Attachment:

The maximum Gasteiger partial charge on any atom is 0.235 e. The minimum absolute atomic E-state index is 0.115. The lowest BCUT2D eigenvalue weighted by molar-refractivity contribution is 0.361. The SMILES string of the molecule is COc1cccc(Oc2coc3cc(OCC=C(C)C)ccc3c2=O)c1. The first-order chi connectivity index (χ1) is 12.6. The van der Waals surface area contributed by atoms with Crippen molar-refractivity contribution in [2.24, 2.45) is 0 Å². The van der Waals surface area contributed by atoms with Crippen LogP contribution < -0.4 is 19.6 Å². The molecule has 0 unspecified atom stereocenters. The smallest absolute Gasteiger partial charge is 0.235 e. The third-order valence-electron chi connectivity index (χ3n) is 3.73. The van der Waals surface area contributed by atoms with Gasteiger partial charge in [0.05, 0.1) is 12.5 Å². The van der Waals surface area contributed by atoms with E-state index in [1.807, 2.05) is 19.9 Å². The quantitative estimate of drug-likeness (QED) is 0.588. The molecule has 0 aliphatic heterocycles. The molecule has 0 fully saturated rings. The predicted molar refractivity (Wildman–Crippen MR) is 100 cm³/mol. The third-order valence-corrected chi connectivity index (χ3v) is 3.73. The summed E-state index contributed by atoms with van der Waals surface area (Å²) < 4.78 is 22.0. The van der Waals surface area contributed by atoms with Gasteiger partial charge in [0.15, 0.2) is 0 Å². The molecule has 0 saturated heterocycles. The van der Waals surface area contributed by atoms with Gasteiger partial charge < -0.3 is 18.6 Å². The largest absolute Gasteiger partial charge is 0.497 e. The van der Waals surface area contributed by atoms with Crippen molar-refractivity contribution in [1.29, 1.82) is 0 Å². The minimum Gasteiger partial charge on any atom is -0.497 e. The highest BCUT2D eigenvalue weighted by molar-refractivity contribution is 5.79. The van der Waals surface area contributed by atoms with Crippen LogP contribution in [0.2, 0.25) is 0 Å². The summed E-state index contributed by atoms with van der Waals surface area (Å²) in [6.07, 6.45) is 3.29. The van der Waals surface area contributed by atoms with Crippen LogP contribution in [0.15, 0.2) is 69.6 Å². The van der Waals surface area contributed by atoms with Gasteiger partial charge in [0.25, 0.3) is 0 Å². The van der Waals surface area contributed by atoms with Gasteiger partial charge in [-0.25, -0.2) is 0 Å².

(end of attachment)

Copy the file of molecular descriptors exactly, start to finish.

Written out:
The maximum Gasteiger partial charge on any atom is 0.235 e. The minimum absolute atomic E-state index is 0.115. The lowest BCUT2D eigenvalue weighted by molar-refractivity contribution is 0.361. The SMILES string of the molecule is COc1cccc(Oc2coc3cc(OCC=C(C)C)ccc3c2=O)c1. The first-order chi connectivity index (χ1) is 12.6. The van der Waals surface area contributed by atoms with Crippen molar-refractivity contribution in [2.24, 2.45) is 0 Å². The van der Waals surface area contributed by atoms with Crippen LogP contribution < -0.4 is 19.6 Å². The molecule has 0 unspecified atom stereocenters. The smallest absolute Gasteiger partial charge is 0.235 e. The third-order valence-electron chi connectivity index (χ3n) is 3.73. The van der Waals surface area contributed by atoms with Gasteiger partial charge in [0.05, 0.1) is 12.5 Å². The van der Waals surface area contributed by atoms with E-state index in [1.807, 2.05) is 19.9 Å². The quantitative estimate of drug-likeness (QED) is 0.588. The molecule has 0 aliphatic heterocycles. The molecule has 0 fully saturated rings. The predicted molar refractivity (Wildman–Crippen MR) is 100 cm³/mol. The third-order valence-corrected chi connectivity index (χ3v) is 3.73. The summed E-state index contributed by atoms with van der Waals surface area (Å²) < 4.78 is 22.0. The van der Waals surface area contributed by atoms with Gasteiger partial charge in [0.15, 0.2) is 0 Å². The molecule has 0 saturated heterocycles. The van der Waals surface area contributed by atoms with Gasteiger partial charge < -0.3 is 18.6 Å². The largest absolute Gasteiger partial charge is 0.497 e. The van der Waals surface area contributed by atoms with Crippen molar-refractivity contribution in [1.29, 1.82) is 0 Å². The minimum Gasteiger partial charge on any atom is -0.497 e. The highest BCUT2D eigenvalue weighted by molar-refractivity contribution is 5.79. The van der Waals surface area contributed by atoms with Crippen LogP contribution in [0.2, 0.25) is 0 Å². The summed E-state index contributed by atoms with van der Waals surface area (Å²) in [6.07, 6.45) is 3.29. The van der Waals surface area contributed by atoms with Crippen LogP contribution in [0.15, 0.2) is 69.6 Å². The van der Waals surface area contributed by atoms with Gasteiger partial charge in [0.25, 0.3) is 0 Å². The van der Waals surface area contributed by atoms with Gasteiger partial charge in [-0.25, -0.2) is 0 Å².